JOURNAL ARTICLE
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Unrecognized bulimia nervosa: a potential cause of perioperative cardiac dysrhythmias.

PURPOSE: To report serious cardiac dysrhythmias in two patients whose bulimia nervosa was not revealed during preoperative screening.

CLINICAL REPORT: Case #1: A 25-yr-old woman with preoperative hypokalemia (K+ = 3.1 mEq x l(-1)) required anesthesia for removal of a wrist ganglion. She claimed the hypokalemia was of unknown etiology, and denied other medical problems. Shortly after induction of anesthesia with thiopental and isoflurane, the ECG revealed two runs of torsades de pointes. This was successfully treated by decreasing pulmonary ventilation, allowing P(ET)CO2 to increase from 32 to 45 mm Hg. Case #2: A 39-yr-old woman who denied any medical problems received propofol, rocuronium sevoflurane and N2O during general anesthesia for breast augmentation. In the PACU, the patient complained of light-headedness, and the ECG revealed a heart rate of 44 bpm with P-R interval of 0.42 sec. Following 0.5 mg atropine, the heart rate increased but the P-R interval remained prolonged (0.36 sec) and the corrected Q-T interval was 0.51 sec. Treatment with 2.5 g MgSO4, 20 mEq KCl, and 9.4 mEq calcium gluconate i.v. normalized the Q-T interval, and decreased the P-R interval to 0.22 sec. Upon specific questioning, she admitted to a remote history of bulimia, but denied any bulimic behavior for the last 16 yr.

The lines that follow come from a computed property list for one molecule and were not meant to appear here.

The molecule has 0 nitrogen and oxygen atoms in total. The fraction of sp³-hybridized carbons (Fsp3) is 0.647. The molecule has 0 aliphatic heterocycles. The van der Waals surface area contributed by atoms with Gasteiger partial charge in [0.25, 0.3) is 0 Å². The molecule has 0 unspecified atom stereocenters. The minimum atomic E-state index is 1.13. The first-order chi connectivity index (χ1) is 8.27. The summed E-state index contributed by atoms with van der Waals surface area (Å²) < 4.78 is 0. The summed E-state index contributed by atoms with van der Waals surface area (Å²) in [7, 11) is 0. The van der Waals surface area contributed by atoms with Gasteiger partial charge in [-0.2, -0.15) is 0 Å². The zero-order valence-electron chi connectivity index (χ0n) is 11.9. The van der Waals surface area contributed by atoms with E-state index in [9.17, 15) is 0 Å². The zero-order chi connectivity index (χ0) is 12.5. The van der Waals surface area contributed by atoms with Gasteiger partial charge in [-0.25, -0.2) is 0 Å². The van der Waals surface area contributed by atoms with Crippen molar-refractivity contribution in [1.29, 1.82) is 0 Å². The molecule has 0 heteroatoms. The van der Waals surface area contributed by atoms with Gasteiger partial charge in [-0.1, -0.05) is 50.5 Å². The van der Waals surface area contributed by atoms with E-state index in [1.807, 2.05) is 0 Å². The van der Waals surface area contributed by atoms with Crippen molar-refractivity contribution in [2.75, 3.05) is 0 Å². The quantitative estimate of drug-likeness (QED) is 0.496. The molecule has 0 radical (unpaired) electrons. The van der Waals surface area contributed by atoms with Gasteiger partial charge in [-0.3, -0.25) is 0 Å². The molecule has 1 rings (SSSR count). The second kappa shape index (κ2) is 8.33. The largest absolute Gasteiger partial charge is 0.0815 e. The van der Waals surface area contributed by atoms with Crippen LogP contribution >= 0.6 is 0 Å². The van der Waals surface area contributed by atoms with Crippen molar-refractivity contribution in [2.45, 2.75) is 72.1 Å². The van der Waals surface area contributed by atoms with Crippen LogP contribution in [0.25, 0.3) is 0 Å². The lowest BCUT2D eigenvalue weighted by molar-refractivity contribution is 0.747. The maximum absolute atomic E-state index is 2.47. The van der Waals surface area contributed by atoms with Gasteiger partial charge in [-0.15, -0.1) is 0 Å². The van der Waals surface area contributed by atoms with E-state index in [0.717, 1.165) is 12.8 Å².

CONCLUSION: Two patients with histories of eating disorders failed to disclose this information during preoperative evaluation. Perioperative cardiac dysrhythmias developed in these patients, even though they claimed that eating behavior had returned to normal.

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